View Full Version : Battle of Texas actually matters this time

09-25-2010, 09:54 AM
Eight years ago, after conducting some interviews on a warm August afternoon at Raiders training camp in Napa, Calif., I got a call from my new boss at Sports Illustrated.
David Carr celebrates the Texans' victory over the Cowboys in 2002.
(Ronald Martinez/Getty Images)

”I’m thinking about putting the Houston Texans on the cover this week,” managing editor Terry McDonell said excitedly. ”Everyone’s talking about their opening game against the Cowboys.”

A look of semi-disgust flashed across my face. I tried to make sure it didn’t show up in my voice, but I proceeded to tell McDonell I thought he should reconsider, that an expansion team hosting its first game against a struggling in-state rival wasn’t all that big a deal in NFL circles. Though McDonell, who still runs the magazine and its website, would enjoy a highly successful tenure, at the time I was worried that he had set himself up for ridicule only months after coming aboard.

”Don’t do this,” I pleaded.

He did it, fashioning a cover that screamed ”War For Texas” and featured a somewhat sensationalized quote from Cowboys safety Darren Woodson: ”We’ve got to win that game.” Grant Wahl’s well-written story talked up a rivalry that seemed a bit contrived, and included a quote from a Texans fan: ”You know, we could lose every other game this season. But if we just beat Dallas, I’ll be the happiest man on the face of the earth.”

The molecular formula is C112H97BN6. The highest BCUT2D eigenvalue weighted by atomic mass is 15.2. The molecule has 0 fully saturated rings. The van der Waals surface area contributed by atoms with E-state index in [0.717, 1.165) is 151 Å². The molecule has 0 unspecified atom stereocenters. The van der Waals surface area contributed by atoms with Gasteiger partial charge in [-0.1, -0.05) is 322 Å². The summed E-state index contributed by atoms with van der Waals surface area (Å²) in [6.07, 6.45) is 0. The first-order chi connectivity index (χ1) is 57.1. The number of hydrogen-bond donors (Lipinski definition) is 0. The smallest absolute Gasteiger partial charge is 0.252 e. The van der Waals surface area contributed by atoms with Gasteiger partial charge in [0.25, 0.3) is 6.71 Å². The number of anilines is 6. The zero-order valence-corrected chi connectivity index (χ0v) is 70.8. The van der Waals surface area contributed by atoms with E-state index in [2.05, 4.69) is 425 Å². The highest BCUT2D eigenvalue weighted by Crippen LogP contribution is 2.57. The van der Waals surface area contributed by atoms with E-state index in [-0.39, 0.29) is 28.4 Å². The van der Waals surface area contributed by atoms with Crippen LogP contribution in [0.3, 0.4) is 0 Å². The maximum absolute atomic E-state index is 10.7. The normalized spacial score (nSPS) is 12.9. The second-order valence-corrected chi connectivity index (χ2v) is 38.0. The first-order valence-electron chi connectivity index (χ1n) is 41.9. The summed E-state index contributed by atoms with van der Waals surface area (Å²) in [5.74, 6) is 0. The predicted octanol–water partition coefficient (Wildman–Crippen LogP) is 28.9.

Sure enough, the Texans came away with a 19-10 victory, creating a sense of excitement that lasted all the way until the following Sunday, when they began a five-game losing streak en route to a 4-12 season. And really, if you think about it, that ostentatious but ultimately hollow opening-day triumph was so Texans. No NFL franchise has gotten its fans so hyped up for alleged landmark moments yet failed to provide a satisfying follow-through.

In short, the Texans are pro football’s biggest tease. Still without a postseason appearance in eight seasons, Houston didn’t win more than two consecutive games until 2008. Though the Texans managed their first winning season (9-7) in ’09, they rallied only after a stretch of four consecutive defeats in November and early December had essentially killed their postseason hopes.

The reason I bring this up (besides wanting to give my ex-boss a laugh on an early autumn Friday) is that on Sunday, for the first time since quarterback David Carr(notes) led the home team to victory in the War For You Know What, the Texans will host the Cowboys in a regular season game.

And this time, it really is meaningful, or at least it has the potential to be.